Music of Light – The Writtle Singers at All Saints' Church
This satisfyingly ambitious programme was one of the Singers' best.
It began with plainsong – a form older than the building in which we were listening – with the choir processing to the four corners of the nave. Here they gave an impressive performance, from memory, of the challenging twenty-first century motet O lux beata Trinitas, a setting of words by St Ambrose.
James McMillan's Missa Brevis was the central work. Again, beautifully delivered, especially in the closing Agnus Dei, with its finely grained Miserere and its movingly humble Dona Nobis Pacem.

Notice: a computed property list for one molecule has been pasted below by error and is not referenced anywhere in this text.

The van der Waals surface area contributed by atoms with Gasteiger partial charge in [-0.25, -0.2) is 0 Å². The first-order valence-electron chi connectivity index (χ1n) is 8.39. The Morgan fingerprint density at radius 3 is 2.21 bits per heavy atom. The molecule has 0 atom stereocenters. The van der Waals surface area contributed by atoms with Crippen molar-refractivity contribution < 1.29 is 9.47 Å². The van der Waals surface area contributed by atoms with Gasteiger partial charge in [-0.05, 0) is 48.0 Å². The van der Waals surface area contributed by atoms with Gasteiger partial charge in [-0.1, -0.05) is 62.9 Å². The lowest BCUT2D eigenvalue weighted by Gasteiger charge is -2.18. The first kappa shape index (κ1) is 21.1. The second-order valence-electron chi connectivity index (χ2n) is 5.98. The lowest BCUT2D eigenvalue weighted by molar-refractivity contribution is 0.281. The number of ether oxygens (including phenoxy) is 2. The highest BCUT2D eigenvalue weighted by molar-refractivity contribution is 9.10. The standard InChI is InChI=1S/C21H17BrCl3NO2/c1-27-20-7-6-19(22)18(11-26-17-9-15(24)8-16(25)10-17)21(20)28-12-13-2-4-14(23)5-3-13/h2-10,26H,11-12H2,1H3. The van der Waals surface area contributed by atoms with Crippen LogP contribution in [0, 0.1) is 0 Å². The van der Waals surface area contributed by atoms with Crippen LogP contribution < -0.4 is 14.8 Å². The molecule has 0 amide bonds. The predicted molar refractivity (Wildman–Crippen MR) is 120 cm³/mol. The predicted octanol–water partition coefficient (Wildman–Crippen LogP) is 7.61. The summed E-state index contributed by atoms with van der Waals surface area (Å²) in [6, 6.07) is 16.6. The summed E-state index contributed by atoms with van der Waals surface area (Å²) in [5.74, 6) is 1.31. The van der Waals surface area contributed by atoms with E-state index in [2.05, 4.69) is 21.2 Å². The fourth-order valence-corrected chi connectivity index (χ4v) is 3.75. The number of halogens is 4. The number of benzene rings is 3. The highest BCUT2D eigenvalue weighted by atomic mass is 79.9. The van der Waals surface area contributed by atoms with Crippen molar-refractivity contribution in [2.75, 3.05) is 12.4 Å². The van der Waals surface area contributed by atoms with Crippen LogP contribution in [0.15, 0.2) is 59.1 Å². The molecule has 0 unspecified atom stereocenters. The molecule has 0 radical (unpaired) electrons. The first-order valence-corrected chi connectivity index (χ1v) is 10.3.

There was Bach, too, Brewer and Bairstow, whose I Sat Down Under His Shadow had a lovely diminuendo at the end.
Simon Harvey was at the organ – as soloist he gave Fireworks by Handel, and joined the Singers' inspirational director at the piano for a light-hearted duet from Fauré's Dolly Suite.
Secular music to finish, though in the lovely Saint-Saens Calme des Nuits it was really only the words that were secular. Not so in the delicious luminescent lollipops - On the Sunny Side of the Street and I'm Beginning to See the Light - sung with the same passion, the same precision, as the Holst, the Wood or the Rutter.